you would not turn your back on the Way, do not follow the world. 1
In this brief statement of warning, Takuan distinguishes between two paths each of us may take: "the present-day world" and "the Way." By his use of "way," the Zen monk, as might be expected, means a state of existence in which the individual lives true to herself, authentically fulfilling her personal claim to human potential. And by "world," Takuan means a state of existence in which disorientation shapes the person's life-trajectory. This latter state of existence is marked by distractions, diversions, and the demonic powers that can arise from the deep unconscious and seize one's life -- in short, a mind that is "fettered."
This dichotomy between "the Way" and the "world" appears throughout the stories of Buddha, Christ, and Jungian dreams. But you as reader already have a sense of what this "breech of being" has meant in your life, as well as how it is playing out in our society at this time. It is a "pull of opposites" that we may experience in our lives each day, just as it also appears in the extremes of group life, and throughout our society.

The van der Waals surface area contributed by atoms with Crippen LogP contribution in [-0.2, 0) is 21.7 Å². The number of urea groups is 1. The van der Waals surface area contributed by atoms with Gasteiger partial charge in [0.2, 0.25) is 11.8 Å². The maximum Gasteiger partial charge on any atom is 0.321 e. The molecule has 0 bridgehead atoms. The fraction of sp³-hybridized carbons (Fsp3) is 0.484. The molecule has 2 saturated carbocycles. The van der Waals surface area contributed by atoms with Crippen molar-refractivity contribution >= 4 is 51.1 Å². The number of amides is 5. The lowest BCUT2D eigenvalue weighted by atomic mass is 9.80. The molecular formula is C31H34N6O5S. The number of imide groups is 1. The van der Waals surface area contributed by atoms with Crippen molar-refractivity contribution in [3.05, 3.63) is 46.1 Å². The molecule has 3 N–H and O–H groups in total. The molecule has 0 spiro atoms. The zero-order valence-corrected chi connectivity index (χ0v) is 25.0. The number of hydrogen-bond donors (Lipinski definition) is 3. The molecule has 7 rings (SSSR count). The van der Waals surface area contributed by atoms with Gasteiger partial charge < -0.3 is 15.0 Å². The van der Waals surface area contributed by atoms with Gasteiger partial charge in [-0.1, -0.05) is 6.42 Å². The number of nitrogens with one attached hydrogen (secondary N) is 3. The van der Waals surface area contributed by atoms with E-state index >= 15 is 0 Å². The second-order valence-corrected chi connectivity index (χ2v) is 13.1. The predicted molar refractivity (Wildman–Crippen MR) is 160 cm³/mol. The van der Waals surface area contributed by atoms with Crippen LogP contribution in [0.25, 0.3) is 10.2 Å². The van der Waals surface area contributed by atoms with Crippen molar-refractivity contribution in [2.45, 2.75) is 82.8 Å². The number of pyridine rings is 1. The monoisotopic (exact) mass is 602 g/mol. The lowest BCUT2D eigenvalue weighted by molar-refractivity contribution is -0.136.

It is this societal crisis that brought Ava to my consulting room with her disturbing sense that "something is wrong." Ava could not put into words what troubled her. Trapped as we all are within the bizarre, irrational daily dramas of our political scene, Ava couldn't name the threatening spirit that possesses us, creeping into the here-to-fore trusted institutions of our democracy.
I am using the word "spirit" here intentionally. Of course, in Christian theology, Spirit is understood as a manifestation of God and occupies a place within the Trinity: God, Christ and Spirit. But spirit is also used to refer to other animating powers that may or may not be benevolent. In general, "spirit" may be used as a force or power that animates persons, and in depth psychology the word may also be used to describe a feeling and thought that arises from the unconscious with a capacity to take over the person. An individual or group of people may be "possessed" by such a force, leading to ways of thinking and acting not normally observed in the people. Referring back to the people of Nazi Germany and the southern lynch mobs, we could say they were possessed by a spirit -- a spirit that came up from the depths of the human psyche with such force that it formed what we could call a Zeitgeist, a spirit of the time.